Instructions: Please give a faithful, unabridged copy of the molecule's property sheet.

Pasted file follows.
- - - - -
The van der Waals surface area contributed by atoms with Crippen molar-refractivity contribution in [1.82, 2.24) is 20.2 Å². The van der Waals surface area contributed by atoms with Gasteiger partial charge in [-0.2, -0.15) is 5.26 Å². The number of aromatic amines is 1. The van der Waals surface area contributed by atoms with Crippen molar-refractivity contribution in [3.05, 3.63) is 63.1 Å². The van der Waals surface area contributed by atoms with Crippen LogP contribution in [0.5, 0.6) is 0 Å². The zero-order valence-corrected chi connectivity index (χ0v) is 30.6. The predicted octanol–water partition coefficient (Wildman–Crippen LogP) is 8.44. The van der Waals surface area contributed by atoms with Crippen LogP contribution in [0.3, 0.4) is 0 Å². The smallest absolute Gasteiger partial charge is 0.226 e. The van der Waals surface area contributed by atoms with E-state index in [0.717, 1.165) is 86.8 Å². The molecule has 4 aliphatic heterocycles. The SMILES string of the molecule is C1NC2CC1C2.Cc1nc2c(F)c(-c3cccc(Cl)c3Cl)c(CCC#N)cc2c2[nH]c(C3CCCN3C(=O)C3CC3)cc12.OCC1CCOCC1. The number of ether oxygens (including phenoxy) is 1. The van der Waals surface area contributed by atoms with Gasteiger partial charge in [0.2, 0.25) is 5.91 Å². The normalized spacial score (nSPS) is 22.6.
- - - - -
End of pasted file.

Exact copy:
The van der Waals surface area contributed by atoms with Crippen molar-refractivity contribution in [1.82, 2.24) is 20.2 Å². The van der Waals surface area contributed by atoms with Gasteiger partial charge in [-0.2, -0.15) is 5.26 Å². The number of aromatic amines is 1. The van der Waals surface area contributed by atoms with Crippen molar-refractivity contribution in [3.05, 3.63) is 63.1 Å². The van der Waals surface area contributed by atoms with Crippen LogP contribution in [0.5, 0.6) is 0 Å². The zero-order valence-corrected chi connectivity index (χ0v) is 30.6. The predicted octanol–water partition coefficient (Wildman–Crippen LogP) is 8.44. The van der Waals surface area contributed by atoms with Crippen LogP contribution in [0.3, 0.4) is 0 Å². The smallest absolute Gasteiger partial charge is 0.226 e. The van der Waals surface area contributed by atoms with E-state index in [0.717, 1.165) is 86.8 Å². The molecule has 4 aliphatic heterocycles. The SMILES string of the molecule is C1NC2CC1C2.Cc1nc2c(F)c(-c3cccc(Cl)c3Cl)c(CCC#N)cc2c2[nH]c(C3CCCN3C(=O)C3CC3)cc12.OCC1CCOCC1. The number of ether oxygens (including phenoxy) is 1. The van der Waals surface area contributed by atoms with Gasteiger partial charge in [0.2, 0.25) is 5.91 Å². The normalized spacial score (nSPS) is 22.6.